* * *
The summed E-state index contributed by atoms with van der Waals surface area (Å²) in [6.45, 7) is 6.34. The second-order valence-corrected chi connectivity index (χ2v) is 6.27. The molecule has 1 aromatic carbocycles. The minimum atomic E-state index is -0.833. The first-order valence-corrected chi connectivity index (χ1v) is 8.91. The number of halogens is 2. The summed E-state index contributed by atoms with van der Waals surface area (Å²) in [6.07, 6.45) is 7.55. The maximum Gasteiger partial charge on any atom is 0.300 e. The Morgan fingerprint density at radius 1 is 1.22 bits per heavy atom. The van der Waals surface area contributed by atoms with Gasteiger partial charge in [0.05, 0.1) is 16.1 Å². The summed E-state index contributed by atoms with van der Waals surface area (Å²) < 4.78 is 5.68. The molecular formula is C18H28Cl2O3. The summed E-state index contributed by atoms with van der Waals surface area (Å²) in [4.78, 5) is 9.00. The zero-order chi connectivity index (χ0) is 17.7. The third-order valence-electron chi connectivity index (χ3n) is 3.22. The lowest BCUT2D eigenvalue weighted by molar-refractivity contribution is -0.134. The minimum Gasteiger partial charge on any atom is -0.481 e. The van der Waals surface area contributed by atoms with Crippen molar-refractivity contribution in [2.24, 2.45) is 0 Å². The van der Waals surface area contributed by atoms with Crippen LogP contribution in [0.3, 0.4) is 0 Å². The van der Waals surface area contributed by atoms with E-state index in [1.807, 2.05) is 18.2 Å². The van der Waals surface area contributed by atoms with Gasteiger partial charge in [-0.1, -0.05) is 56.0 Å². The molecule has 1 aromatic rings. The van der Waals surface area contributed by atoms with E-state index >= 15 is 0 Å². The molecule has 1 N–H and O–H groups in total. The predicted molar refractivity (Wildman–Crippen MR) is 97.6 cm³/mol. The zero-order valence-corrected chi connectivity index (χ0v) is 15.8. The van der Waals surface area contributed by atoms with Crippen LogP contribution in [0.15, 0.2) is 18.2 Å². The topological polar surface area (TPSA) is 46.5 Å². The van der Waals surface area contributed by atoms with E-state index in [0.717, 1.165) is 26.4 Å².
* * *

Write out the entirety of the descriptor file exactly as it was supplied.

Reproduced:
The summed E-state index contributed by atoms with van der Waals surface area (Å²) in [6.45, 7) is 6.34. The second-order valence-corrected chi connectivity index (χ2v) is 6.27. The molecule has 1 aromatic carbocycles. The minimum atomic E-state index is -0.833. The first-order valence-corrected chi connectivity index (χ1v) is 8.91. The number of halogens is 2. The summed E-state index contributed by atoms with van der Waals surface area (Å²) in [6.07, 6.45) is 7.55. The maximum Gasteiger partial charge on any atom is 0.300 e. The Morgan fingerprint density at radius 1 is 1.22 bits per heavy atom. The van der Waals surface area contributed by atoms with Gasteiger partial charge in [0.05, 0.1) is 16.1 Å². The summed E-state index contributed by atoms with van der Waals surface area (Å²) < 4.78 is 5.68. The molecular formula is C18H28Cl2O3. The summed E-state index contributed by atoms with van der Waals surface area (Å²) in [4.78, 5) is 9.00. The zero-order chi connectivity index (χ0) is 17.7. The third-order valence-electron chi connectivity index (χ3n) is 3.22. The lowest BCUT2D eigenvalue weighted by molar-refractivity contribution is -0.134. The minimum Gasteiger partial charge on any atom is -0.481 e. The van der Waals surface area contributed by atoms with Crippen molar-refractivity contribution in [2.24, 2.45) is 0 Å². The van der Waals surface area contributed by atoms with Crippen LogP contribution in [0.3, 0.4) is 0 Å². The van der Waals surface area contributed by atoms with E-state index in [1.807, 2.05) is 18.2 Å². The van der Waals surface area contributed by atoms with Gasteiger partial charge in [-0.1, -0.05) is 56.0 Å². The molecule has 1 aromatic rings. The van der Waals surface area contributed by atoms with E-state index >= 15 is 0 Å². The molecule has 1 N–H and O–H groups in total. The predicted molar refractivity (Wildman–Crippen MR) is 97.6 cm³/mol. The zero-order valence-corrected chi connectivity index (χ0v) is 15.8. The van der Waals surface area contributed by atoms with Crippen LogP contribution in [0.15, 0.2) is 18.2 Å². The topological polar surface area (TPSA) is 46.5 Å². The van der Waals surface area contributed by atoms with E-state index in [0.717, 1.165) is 26.4 Å².